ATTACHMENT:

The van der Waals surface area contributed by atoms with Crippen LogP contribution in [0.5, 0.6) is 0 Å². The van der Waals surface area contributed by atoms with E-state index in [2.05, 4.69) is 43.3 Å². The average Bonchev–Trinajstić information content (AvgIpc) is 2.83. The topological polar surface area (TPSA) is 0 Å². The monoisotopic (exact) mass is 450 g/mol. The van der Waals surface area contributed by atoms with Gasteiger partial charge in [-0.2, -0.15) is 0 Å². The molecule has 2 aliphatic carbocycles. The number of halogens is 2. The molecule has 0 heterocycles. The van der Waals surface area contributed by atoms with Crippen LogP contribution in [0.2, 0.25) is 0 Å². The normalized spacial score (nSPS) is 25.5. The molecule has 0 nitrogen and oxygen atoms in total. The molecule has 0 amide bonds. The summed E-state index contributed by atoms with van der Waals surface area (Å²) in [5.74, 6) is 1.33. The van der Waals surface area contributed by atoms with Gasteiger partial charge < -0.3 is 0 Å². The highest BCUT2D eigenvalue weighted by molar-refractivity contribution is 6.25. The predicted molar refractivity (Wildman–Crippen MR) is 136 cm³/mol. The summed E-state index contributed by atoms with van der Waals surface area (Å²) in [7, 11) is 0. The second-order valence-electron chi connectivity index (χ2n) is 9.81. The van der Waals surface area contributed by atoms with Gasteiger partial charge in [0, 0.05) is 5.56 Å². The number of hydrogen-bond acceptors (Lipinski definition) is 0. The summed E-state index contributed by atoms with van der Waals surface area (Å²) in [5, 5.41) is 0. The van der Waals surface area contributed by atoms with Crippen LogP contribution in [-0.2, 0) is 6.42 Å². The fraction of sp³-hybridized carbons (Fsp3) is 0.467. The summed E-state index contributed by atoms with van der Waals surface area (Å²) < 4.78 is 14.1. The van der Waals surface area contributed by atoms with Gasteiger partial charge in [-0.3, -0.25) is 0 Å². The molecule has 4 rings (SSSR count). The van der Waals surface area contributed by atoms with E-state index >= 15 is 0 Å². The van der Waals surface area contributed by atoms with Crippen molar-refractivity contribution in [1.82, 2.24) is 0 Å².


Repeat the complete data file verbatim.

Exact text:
The van der Waals surface area contributed by atoms with Crippen LogP contribution in [0.5, 0.6) is 0 Å². The van der Waals surface area contributed by atoms with E-state index in [2.05, 4.69) is 43.3 Å². The average Bonchev–Trinajstić information content (AvgIpc) is 2.83. The topological polar surface area (TPSA) is 0 Å². The monoisotopic (exact) mass is 450 g/mol. The van der Waals surface area contributed by atoms with Gasteiger partial charge in [-0.2, -0.15) is 0 Å². The molecule has 2 aliphatic carbocycles. The number of halogens is 2. The molecule has 0 heterocycles. The van der Waals surface area contributed by atoms with Crippen LogP contribution in [0.2, 0.25) is 0 Å². The normalized spacial score (nSPS) is 25.5. The molecule has 0 nitrogen and oxygen atoms in total. The molecule has 0 amide bonds. The summed E-state index contributed by atoms with van der Waals surface area (Å²) in [5.74, 6) is 1.33. The van der Waals surface area contributed by atoms with Gasteiger partial charge < -0.3 is 0 Å². The highest BCUT2D eigenvalue weighted by molar-refractivity contribution is 6.25. The predicted molar refractivity (Wildman–Crippen MR) is 136 cm³/mol. The summed E-state index contributed by atoms with van der Waals surface area (Å²) in [7, 11) is 0. The second-order valence-electron chi connectivity index (χ2n) is 9.81. The van der Waals surface area contributed by atoms with Gasteiger partial charge in [0, 0.05) is 5.56 Å². The number of hydrogen-bond acceptors (Lipinski definition) is 0. The summed E-state index contributed by atoms with van der Waals surface area (Å²) in [5, 5.41) is 0. The van der Waals surface area contributed by atoms with Crippen LogP contribution in [-0.2, 0) is 6.42 Å². The fraction of sp³-hybridized carbons (Fsp3) is 0.467. The summed E-state index contributed by atoms with van der Waals surface area (Å²) < 4.78 is 14.1. The van der Waals surface area contributed by atoms with Gasteiger partial charge in [-0.3, -0.25) is 0 Å². The molecule has 4 rings (SSSR count). The van der Waals surface area contributed by atoms with E-state index >= 15 is 0 Å². The van der Waals surface area contributed by atoms with Crippen molar-refractivity contribution in [1.82, 2.24) is 0 Å².